A War of Words

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A War of Words

TORONTO, Ontario -- Sparks are flying up north between Ontario Premier Dalton McGuinty and the province's convenience store operators, to the point where a retail association is insisting its members receive an apology for harsh words from McGuinty.

The catalyst was a critical report released in late March by Ontario Ombudsman Andre Marin on the status of the government-run Ontario Lottery Gaming Corp. (OLG). The report found instances of fraud at retailers such as convenience stores, where employees falsely claimed lottery jackpots, CSNews Online reported at the time. In addition, it was found that the OLG did not conduct research into the winning claims, resulting in retailers winning jackpots more than was statistically possible. To read CSNews Online's coverage of the report, click here.

Using that report as evidence, McGuinty opposed a bill that would allow wine and beer to be sold in convenience stores in the province, reported the Canadian Press.

The private member's bill was introduced to relax rules governing the sale of beer and wine made in the province, and was supported by convenience store owners, who stated they need the new market to survive and compete with grocery stores, the report stated.

McGuinty stated he couldn't support the bill given recent allegations shop clerks have defrauded the lottery system by claiming an inordinate number of prizes.

"It's much easier to maintain security through the Liquor Control Board of Ontario and the Beer Store than to give that power to thousands of convenience stores," McGuinty said. "Just look at the business with the OLG."

In response, Dave Bryans, president of the Ontario Convenience Stores Association, wrote a letter to McGuinty asking for an apology to the industry he represents.

"There are over 10,000 convenience stores in Ontario. They're owned and operated by some of the largest companies in this country and some of the hardest-working new Canadian families in Ontario," he wrote. "That's why when you said yesterday that none of these people or companies can be trusted, we were shocked and disappointed by your remarks."

The letter goes on to say that convenience stores and their 140,000 employees sell more age-restricted products -- tobacco, lottery, fireworks, magazine, movies, games and alcohol -- than any other channel in Canada.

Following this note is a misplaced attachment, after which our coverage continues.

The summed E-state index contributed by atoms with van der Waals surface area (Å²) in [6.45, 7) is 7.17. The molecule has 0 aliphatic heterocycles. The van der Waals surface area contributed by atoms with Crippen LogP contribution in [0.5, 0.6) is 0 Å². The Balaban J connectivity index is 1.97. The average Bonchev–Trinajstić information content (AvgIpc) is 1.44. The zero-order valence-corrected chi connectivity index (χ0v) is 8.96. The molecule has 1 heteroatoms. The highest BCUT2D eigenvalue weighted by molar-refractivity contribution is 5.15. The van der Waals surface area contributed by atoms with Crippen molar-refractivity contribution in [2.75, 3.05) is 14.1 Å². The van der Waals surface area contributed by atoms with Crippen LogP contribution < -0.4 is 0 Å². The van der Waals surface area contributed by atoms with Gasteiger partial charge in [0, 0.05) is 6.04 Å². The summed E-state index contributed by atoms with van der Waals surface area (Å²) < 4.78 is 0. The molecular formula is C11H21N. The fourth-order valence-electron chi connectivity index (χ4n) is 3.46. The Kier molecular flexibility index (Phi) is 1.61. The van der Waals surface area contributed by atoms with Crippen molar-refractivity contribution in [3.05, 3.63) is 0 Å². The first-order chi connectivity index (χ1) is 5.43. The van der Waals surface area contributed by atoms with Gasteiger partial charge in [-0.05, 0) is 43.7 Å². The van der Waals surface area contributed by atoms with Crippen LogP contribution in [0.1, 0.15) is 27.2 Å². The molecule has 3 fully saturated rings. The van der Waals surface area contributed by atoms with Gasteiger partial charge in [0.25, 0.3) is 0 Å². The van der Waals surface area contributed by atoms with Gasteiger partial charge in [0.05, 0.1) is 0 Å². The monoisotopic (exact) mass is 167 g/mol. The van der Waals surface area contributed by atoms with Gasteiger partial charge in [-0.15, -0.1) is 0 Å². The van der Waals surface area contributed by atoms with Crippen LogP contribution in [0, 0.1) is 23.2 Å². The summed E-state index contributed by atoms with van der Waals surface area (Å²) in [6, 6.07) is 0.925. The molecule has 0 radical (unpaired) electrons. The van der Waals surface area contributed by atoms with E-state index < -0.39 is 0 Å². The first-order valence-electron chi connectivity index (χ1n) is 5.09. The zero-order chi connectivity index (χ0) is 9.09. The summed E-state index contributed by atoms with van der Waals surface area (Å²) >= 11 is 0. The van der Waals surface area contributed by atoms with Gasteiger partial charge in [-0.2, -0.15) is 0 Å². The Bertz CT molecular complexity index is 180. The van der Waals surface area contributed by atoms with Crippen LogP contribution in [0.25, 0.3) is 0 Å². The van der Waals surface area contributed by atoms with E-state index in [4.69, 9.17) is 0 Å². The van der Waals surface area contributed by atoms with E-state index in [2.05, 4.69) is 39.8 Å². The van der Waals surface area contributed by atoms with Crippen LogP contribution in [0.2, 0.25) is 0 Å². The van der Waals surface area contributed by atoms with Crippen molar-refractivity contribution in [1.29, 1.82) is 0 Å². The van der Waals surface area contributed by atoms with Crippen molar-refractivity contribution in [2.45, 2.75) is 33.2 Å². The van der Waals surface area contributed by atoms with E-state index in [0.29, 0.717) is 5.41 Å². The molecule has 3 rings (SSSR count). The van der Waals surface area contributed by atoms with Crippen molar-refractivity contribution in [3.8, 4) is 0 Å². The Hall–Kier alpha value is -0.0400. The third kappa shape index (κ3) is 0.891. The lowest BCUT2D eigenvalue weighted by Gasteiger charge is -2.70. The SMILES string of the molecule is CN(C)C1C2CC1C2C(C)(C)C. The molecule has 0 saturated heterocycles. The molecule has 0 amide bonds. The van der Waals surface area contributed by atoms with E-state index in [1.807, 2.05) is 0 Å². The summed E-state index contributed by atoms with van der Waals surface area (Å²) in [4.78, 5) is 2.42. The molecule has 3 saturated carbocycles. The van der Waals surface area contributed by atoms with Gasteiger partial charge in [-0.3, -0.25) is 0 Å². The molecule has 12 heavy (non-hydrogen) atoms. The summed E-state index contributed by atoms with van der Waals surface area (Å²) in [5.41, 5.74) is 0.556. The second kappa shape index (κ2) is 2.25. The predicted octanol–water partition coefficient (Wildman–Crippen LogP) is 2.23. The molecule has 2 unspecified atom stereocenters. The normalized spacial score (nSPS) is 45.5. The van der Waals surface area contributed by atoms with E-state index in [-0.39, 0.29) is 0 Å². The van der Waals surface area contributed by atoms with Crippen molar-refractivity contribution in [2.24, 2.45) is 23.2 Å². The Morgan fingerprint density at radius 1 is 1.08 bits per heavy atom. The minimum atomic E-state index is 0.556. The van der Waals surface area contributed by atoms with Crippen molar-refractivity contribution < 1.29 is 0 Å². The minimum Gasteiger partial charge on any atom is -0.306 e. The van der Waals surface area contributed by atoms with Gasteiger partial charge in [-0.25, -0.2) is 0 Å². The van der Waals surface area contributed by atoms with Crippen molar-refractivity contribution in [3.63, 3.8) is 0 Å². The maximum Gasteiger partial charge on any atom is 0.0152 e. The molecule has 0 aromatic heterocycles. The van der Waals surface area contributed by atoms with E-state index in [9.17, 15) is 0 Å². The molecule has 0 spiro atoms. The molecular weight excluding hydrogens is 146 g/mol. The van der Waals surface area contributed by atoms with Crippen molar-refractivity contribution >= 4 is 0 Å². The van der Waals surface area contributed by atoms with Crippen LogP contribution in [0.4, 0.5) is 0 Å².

The sale of alcohol is permitted in more then 200 locations in the province that follow the Liquor Control Board of Ontario’s (LCBO) agency store model. "At each of these locations, conscientious convenience store clerks sell beer, wine and spirits at standards that meet or exceed those of the LCBO itself," the letter stated.

In addition, 2,500 Ontario convenience stores are adopting "We Expect ID" zero-tolerance program for age verification, which uses a card reader to identify the age of the customer by swiping their license. "It's a program that's been widely praised and has the stamp of approval from Ontario's Privacy Commissioner," he stated. "We are hoping that in light of your comments … you will see the benefits of joining us and supporting the strictest program to keep all age-restricted products out of the hands of youth."

The letter concludes with:

"Mr. Premier, you made your remarks about convenience stores by referencing the OLG controversy. The convenience store industry is a steward for the lottery business in Ontario. … Without question, the actions of corrupt individuals, whether they be at convenience stores, grocery stores or elsewhere, are inexcusable. … But to tar all the companies and 140,000 hard-working people that run convenience stores with the shortcomings highlighted by the Ombudsman, is simply unfair.

"We hope that you'll take some time to reconsider your comments and give both corporate Canada and the many family-run convenience stores across this province an apology and commit your government to working with us on programs like 'We Expect ID' to make Ontario the world leader when it comes to the responsible sale of age-restricted products."